To test or deploy your API simply follow the steps in the ‘Using Apache Maven’ tutorial.

Scalability & Pricing

The beauty of this is, since it’s running on App Engine, Google’s platform as a service offering, it scales automatically and you only pay for what you use.

If you want to insure best performance and great scalability you should consider to switch from the free and shared memcache to a dedicated memcache for your application. This guarantees enough capacity for your spatial index and therefore ensures enough space even for a large amount of complex fences.

That’s it - that’s all you need to create a fast and scalable geofencing API.
Preview: Processing Big Spatial Data in the Cloud with Dataflow
In my next post I will show you how I geofenced more than 340 million NYC Taxi locations in the cloud using Google’s new Big Data tool called Cloud Dataflow.

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As simple as they are, cardboard boxes are pretty great. Maybe you transformed one into a fort or castle growing up. Or maybe your kids took last week’s package delivery and turned the box into a puppet theater. The best part about cardboard is that it can become anything—all you need is your imagination.

It’s this same spirit that inspired our team to turn a smartphone, and some cardboard, into a virtual reality (VR) viewer earlier this year. Suddenly, exploring the Palace of Versailles was as easy as opening an app. And the response was kind of delightful.

We’ve been working to improve Google Cardboard ever since. And today—with more than half a million Cardboard viewers in people’s hands—we've got a fresh round of updates for users, developers, and makers.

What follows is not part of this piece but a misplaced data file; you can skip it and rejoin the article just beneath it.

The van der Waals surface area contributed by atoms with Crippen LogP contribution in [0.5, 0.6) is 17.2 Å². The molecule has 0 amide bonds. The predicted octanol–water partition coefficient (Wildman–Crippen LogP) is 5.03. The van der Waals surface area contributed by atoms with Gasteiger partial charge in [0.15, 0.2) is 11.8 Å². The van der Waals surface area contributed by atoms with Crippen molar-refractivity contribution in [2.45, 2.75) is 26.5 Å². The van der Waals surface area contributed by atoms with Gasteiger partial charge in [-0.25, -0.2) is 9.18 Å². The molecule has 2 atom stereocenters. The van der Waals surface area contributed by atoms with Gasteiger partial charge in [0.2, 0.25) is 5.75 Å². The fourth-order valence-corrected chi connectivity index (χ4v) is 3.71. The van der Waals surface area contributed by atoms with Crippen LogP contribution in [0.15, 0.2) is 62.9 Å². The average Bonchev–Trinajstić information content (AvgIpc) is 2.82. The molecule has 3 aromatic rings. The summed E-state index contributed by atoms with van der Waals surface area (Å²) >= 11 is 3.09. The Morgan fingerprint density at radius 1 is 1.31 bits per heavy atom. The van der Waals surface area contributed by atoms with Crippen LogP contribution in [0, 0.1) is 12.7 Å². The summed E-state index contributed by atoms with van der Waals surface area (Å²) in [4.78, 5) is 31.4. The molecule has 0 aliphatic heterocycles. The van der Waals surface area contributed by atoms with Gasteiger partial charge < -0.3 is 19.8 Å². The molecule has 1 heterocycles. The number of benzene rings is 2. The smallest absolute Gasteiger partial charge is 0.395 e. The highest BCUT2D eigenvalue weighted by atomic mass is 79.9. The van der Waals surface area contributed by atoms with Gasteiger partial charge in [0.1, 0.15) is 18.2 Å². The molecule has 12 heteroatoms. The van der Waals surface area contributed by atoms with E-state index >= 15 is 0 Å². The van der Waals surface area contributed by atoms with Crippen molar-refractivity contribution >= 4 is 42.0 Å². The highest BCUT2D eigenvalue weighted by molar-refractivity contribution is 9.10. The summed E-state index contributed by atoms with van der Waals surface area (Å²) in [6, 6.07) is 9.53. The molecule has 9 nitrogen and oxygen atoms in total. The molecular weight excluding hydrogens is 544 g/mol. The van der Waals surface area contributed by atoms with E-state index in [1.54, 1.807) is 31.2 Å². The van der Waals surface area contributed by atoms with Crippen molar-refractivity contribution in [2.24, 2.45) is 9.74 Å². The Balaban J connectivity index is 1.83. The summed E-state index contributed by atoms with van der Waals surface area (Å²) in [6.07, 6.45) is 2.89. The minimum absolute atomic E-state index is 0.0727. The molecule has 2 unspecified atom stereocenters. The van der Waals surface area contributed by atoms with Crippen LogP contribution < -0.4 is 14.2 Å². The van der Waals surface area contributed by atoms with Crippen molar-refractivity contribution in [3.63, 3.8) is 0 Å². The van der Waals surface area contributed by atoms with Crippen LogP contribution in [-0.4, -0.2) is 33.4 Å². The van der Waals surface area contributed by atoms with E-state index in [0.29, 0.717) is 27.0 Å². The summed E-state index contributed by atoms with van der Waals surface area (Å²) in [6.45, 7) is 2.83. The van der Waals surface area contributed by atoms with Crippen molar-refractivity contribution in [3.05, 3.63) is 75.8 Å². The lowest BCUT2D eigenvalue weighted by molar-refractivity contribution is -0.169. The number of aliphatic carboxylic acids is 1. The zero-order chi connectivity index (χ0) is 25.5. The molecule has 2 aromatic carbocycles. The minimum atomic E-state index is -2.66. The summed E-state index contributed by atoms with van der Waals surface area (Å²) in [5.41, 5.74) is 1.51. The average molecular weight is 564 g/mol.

cardboard-500k.png
For users: more apps to enjoy, and more places to buy

There are now dozens of Cardboard-compatible apps on Google Play, and starting today we’re dedicating a new collection page to some of our favorites. These VR experiences range from test drives to live concerts to fully-immersive games, and they all have something amazing to offer. So give ‘em a try today, and download the new Cardboard app to watch the collection grow over time.
cardboard-apps-blog-mock-option2.png
Example apps for Cardboard (clockwise, from top left):
Paul McCartney concert, Volvo Reality test drive, Proton Pulse 3D game

If you don’t have a Cardboard viewer yet, you can now pick one up from DODOcase, I Am Cardboard, Knoxlabs, and Unofficial Cardboard. And of course you can always build your own (with new specs below!).

For developers: SDKs for Android and Unity

If you’ve ever tried creating a VR application, then you’ve probably wrestled with issues like lens distortion correction, head tracking, and side-by-side rendering. It’s important to get these things right, but they can suck up all your time—time you’d rather spend on gameplay or graphics.

We want to give you that time back, so today we’re introducing Cardboard SDKs for Android and Unity. The SDKs simplify common VR development tasks so you can focus on your awesome, immersive app. And with both Android and Unity support, you can use the tools you already know and love. Download the SDKs today, and check out apps like Caaaaardboard! and Tilt Brush Gallery to see what’s already possible.

For makers: tool-specific specs, and custom viewer calibration

To help bring VR experiences to everyone, we open sourced a Cardboard viewer specification earlier this year. Since then we’ve seen all sorts of viewers from all sorts of makers, and today we’re investing in this community even further.

For starters, we’re publishing new building specs with specific cutting tools in mind. So whether you’re laser- or die-cutting your Cardboard viewers in high quantities, or carving single units with a blade, we’ve got you covered.